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Stanford and IBM researchers inserted chain-like molecules of polystyrene—the same material in a styrofoam coffee cup—between layers of nanocomposites to make these materials tougher and more flexible. (Image Credit: Dauskardt Lab, Stanford University)b, Stanford University)

Stanford and IBM researchers inserted chain-like molecules of polystyrene—the same material in a styrofoam coffee cup—between layers of nanocomposites to make these materials tougher and more flexible.(Image Credit: Dauskardt Lab, Stanford University)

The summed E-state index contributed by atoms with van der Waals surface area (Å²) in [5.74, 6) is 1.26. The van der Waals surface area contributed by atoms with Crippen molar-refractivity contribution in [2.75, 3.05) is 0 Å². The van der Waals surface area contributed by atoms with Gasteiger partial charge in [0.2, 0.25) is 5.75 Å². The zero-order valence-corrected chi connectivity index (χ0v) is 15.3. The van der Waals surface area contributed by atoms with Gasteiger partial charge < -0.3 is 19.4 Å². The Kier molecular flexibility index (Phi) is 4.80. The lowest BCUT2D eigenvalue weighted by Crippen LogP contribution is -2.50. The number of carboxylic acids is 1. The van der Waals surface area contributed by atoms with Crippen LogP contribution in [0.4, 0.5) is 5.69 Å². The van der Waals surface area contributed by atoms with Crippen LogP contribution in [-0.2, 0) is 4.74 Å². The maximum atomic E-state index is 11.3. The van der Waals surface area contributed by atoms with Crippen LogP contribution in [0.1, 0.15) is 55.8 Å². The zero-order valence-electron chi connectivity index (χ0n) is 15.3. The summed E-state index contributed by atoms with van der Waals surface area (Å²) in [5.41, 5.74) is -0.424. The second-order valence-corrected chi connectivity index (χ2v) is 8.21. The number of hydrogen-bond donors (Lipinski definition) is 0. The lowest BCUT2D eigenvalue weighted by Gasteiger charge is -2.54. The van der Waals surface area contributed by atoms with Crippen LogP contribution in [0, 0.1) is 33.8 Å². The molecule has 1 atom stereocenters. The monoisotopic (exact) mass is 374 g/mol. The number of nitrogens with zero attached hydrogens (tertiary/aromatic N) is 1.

By slipping springy polystyrene molecules between layers of tough yet brittle composites, researchers made materials stronger and more flexible, in the process demonstrating the theoretical limits of how far this toughening technique could go. Researchers at Stanford and IBM have tested the upper boundaries of mechanical toughness in a class of lightweight nanocomposites toughened by individual molecules, and offered a new model for how they get their toughness. The potential applications for nanocomposites cut across many industries, from computer circuitry to transportation to athletics. They could even revolutionize spaceflight with their ability to withstand tension and extreme temperatures. The study was led by Reinhold Dauskardt, a professor of materials science and engineering at Stanford University, and Geraud Dubois, of IBM's Almaden Research Center. The study was sponsored by the Air Force Office of Scientific Research.